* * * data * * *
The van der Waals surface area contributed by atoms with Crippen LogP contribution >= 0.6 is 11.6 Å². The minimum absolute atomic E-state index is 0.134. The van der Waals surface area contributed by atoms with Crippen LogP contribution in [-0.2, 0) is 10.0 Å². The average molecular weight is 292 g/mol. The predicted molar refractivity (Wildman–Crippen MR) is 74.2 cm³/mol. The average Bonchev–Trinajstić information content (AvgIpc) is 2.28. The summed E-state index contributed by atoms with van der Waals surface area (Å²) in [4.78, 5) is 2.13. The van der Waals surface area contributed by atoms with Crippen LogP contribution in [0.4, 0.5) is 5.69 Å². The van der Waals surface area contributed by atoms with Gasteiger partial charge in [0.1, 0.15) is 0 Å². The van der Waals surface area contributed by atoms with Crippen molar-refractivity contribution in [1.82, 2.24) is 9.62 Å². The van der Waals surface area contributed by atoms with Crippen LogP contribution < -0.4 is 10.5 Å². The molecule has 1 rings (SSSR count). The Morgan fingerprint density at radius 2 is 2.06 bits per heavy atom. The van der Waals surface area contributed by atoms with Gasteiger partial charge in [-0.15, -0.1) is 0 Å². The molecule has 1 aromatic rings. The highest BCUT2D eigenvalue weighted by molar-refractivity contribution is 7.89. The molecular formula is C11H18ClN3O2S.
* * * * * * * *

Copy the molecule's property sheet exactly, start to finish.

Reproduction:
The van der Waals surface area contributed by atoms with Crippen LogP contribution >= 0.6 is 11.6 Å². The minimum absolute atomic E-state index is 0.134. The van der Waals surface area contributed by atoms with Crippen LogP contribution in [-0.2, 0) is 10.0 Å². The average molecular weight is 292 g/mol. The predicted molar refractivity (Wildman–Crippen MR) is 74.2 cm³/mol. The average Bonchev–Trinajstić information content (AvgIpc) is 2.28. The summed E-state index contributed by atoms with van der Waals surface area (Å²) in [4.78, 5) is 2.13. The van der Waals surface area contributed by atoms with Crippen LogP contribution in [0.4, 0.5) is 5.69 Å². The van der Waals surface area contributed by atoms with Gasteiger partial charge in [0.1, 0.15) is 0 Å². The van der Waals surface area contributed by atoms with Crippen molar-refractivity contribution in [1.82, 2.24) is 9.62 Å². The van der Waals surface area contributed by atoms with Crippen LogP contribution < -0.4 is 10.5 Å². The molecule has 1 rings (SSSR count). The Morgan fingerprint density at radius 2 is 2.06 bits per heavy atom. The van der Waals surface area contributed by atoms with Gasteiger partial charge in [-0.15, -0.1) is 0 Å². The molecule has 1 aromatic rings. The highest BCUT2D eigenvalue weighted by molar-refractivity contribution is 7.89. The molecular formula is C11H18ClN3O2S.